Farmers asked to be
good stewards of creation
Farmers have the responsibility of being good stewards of the gifts of God's creation, Bishop David Ricken told attendees at the Catholic diocese's annual Rural Life Day observance at St. Edward parish north of Appleton.
A similar event was held at Neva in Langlade County the previous day.
"God's property is on loan to us. You're cultivating that gift literally," Ricken stated in the homily at the day's Mass.
He described the growing of seeds into productive crops and foods as "a miracle" that's too often taken for granted. The wonder of a green sprout is a miracle, he suggested.
When he first came to Green Bay as bishop, Ricken said, "I could not believe the black rich soil here" - quite a contrast to the soils on the Great Plains and the Rocky Mountain regions where he grew up and had previously served in the church ministry.
"I hope we never lose the values of the family farmer," Ricken declared. He wished that humans would not put God out of their activities but acknowledged "that is happening in our culture."
Regarding agriculture, Ricken noted that very large farm operations are a major change on the rural landscape but he does not consider them to be unacceptable as such.
What's important, he indicated, is keeping a balance that protects the natural resources and respects the land.
Those are not easy decisions, Ricken observed. He called for adherence to the principles, teachings, and caring values of the church.
Farming can sustain and build family life, Ricken added. "Farming is an exercising of the virtue of hope."
Another key virtue is humility, Ricken continued. He said the word has the same root as humus, which means earth. "A humble person is earthy in the good sense of the word," Ricken remarked.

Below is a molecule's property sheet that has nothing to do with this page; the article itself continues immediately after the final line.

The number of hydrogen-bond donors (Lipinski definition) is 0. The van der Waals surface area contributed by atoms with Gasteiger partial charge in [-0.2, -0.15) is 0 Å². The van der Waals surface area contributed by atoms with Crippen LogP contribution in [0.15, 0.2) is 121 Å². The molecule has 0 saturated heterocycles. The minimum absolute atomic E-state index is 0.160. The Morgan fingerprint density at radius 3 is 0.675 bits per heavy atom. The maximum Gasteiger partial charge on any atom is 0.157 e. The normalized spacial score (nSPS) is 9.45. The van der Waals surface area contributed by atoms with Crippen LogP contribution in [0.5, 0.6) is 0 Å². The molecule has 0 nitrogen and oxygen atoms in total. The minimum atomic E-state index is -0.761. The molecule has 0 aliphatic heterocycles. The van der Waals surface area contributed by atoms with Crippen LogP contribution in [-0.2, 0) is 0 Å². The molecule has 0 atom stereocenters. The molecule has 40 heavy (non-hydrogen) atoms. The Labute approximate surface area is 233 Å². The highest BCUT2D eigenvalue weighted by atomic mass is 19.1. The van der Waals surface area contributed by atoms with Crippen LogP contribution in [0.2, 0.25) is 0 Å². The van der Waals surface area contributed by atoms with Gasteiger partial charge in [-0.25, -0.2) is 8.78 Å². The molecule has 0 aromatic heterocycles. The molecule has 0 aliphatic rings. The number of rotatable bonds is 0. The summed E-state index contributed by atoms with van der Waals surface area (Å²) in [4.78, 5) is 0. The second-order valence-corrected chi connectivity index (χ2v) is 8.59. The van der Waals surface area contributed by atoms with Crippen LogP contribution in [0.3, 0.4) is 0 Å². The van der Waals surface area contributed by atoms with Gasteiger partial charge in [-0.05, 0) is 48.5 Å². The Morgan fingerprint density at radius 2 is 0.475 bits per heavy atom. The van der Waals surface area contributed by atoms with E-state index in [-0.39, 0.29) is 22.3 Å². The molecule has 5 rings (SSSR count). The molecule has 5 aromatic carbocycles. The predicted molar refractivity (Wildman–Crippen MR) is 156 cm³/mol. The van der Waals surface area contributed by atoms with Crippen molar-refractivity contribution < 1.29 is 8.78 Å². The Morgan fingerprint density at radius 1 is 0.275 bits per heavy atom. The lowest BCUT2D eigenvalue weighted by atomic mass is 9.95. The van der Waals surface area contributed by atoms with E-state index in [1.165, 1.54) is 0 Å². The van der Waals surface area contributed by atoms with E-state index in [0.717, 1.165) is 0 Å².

Just as farmers have a direct connection with the earth, Ricken urged them to "never lose the connection to real people. Connect the dots. You need to do it."
Rather than thinking in terms of being in a silo or a pigeonhole, make connections, Ricken advised. One of the failures of doing so is the common belief among children that "milk comes from the store" and that food in general originates in a box, he stated.
In looking around the church here, Ricken cited the four panels of three stained glass windows each depicting scenes for all four seasons of the year. He also recognized retired priest Bill Rickert, who was attending his 68th consecutive Rural Life Day.
The worship service and related activities were held on the first full day of spring as the surrounding landscape was still covered with snow and even daytime temperatures remained below freezing.
Words in the song just preceding the Mass invited everyone to "come with me to the fields" where "your shoes will wear thin" and "your arms may grow weary."
The fruits of the earth, sowing seeds, harvest abundance, and thanksgiving for those gifts were also themes in the day's readings and in hymns titled For the Beauty of the Earth, Seeds Scattered and Sown, You Satisfy the Hungry Heart, and Canticle of the Sun.
Bishop Ricken blessed packages of seeds and soil brought to the Mass by attendees. In an outside ceremony on the clear and cold day, he offered prayers and sprinkled holy water on animals and farm equipment brought to the event by members of St. Edward's parish.